I'm converting a 1990s claud butler (Reynolds 531) from a 7speed to 10speed.
I've got a new 10spd groupset, wheels etc..
Am I going to need to coldset the frame, or will I be able to put (with a bit of brute strength) the wheel on?
Assuming you meant cold-set, then probably yes. 10 speed hubs are 135mm wide, 7 speed tend to be 130. Someone more knowledgeable will probably be along to correct that but that's what I did on my old MTB.
Double edit: this would be more suited to the mechanical AQA thread.
Edit: I cold set, that is, or rather I got a bike shop to do it. I imagine just jamming the wheel in would put the tubes under stress.
10 speed hubs are 135mm wide
10 speed hubs are 135mm wide
Non-disc road hubs are 130mm.
Right, thought that might be the case. Old non-disc MTB were 135 though right?
Newer road rim brake hubs are 130mm. Older (1980s?) road bikes are 124mm.
I think you could squeeze it in without cold setting. Only one way to find out..
Edited for clarification.
I have a steel track tandem that has a road wheel squeezed in the back.
It should in theory fit. Initially, it will be tight but steel is a springy material so over the course of time, it should stretch. We are only talking a millimetre or two either side. I've had no problems doing this. Indeed, the earlier multi speed wheels spaced at 130mm came with domed nuts to allow wheels to slip into a 126mm space.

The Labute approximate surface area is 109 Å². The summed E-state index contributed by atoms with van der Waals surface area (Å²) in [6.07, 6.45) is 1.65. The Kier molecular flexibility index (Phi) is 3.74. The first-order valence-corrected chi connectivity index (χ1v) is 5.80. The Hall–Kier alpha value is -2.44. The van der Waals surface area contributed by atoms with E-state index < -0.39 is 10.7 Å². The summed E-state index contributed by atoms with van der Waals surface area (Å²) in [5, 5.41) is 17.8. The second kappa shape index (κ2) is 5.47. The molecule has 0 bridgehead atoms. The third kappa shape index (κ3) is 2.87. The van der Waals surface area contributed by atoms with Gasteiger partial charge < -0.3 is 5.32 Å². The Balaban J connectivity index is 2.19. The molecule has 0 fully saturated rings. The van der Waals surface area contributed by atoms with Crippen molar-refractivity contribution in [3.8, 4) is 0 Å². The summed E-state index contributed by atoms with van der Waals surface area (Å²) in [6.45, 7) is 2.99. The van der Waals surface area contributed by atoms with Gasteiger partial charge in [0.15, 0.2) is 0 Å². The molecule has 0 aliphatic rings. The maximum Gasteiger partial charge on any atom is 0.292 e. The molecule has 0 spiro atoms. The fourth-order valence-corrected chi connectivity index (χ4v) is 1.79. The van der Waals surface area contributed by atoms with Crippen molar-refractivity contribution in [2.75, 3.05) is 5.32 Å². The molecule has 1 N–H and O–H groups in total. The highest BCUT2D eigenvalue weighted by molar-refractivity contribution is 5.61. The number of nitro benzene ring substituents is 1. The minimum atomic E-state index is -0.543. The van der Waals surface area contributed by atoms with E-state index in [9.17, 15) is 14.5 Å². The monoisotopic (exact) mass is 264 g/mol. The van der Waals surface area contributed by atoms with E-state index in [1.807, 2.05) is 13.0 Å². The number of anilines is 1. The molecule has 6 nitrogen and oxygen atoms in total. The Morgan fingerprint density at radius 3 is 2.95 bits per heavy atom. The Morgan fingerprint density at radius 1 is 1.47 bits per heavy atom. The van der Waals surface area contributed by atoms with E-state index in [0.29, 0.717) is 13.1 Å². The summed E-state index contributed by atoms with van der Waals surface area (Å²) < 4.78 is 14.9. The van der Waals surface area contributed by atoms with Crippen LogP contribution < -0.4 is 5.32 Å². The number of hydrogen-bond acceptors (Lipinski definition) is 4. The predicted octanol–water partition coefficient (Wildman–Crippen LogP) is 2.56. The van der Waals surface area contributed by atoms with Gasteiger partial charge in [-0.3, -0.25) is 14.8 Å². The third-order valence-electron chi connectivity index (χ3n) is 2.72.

Cold setting the rear fork ends to alter the spacing usually involves resetting the angle of the fork ends so that they remain parallel to the centre line of the frame. There is a frame builders tool to check this.
If the stays are just bent out, the derailleur hanger will not be parallel, and this will detract from the efficiency of the changer.
If you're not a perfectionist, you could just cram the wheel in and see what happens - I suspect it will work fine. As for stress on the chainstays I wouldn't worry too much - cold setting must involve some stress itself.
I don't think chainstay failure is all that common - I've only seen it happen once and in that case there was no question of the frame having been reset. Incidentally, the bike was held up by the chain - its owner (my Mum) asked me to have a look at the bike because she thought the chain was too tight.
As for going from 7 to 10 sprockets, I find that 5 are quite enough!
Nope. 126 OLD, 130 new, 135mtb, 142thru, 148boost.
Cold setting is easy enough on steel.
Finally ^ someone puts the right numbers up.
126mm up to 7sp
130mm; 8sp up to “now” (non disc)
MTBs been 135mm pretty much since conception
Very old bikes (pre-1970s) may also have 120mm spacing for 5 speed.
Note to the OP: you can still run 7sp on a 130mm hub .. and you may find your frame is already 130mm (if 90s built) - So measure it!
I did exactly what you trying to do go from 6 to more 9 speed my case and I just pull the frame open a bit from 126 to 130 very easy .had to adjust the rear hanger a bit with a park hanger tool . Rode like a dream Especially with the new lighter wheels and new shimano pads.
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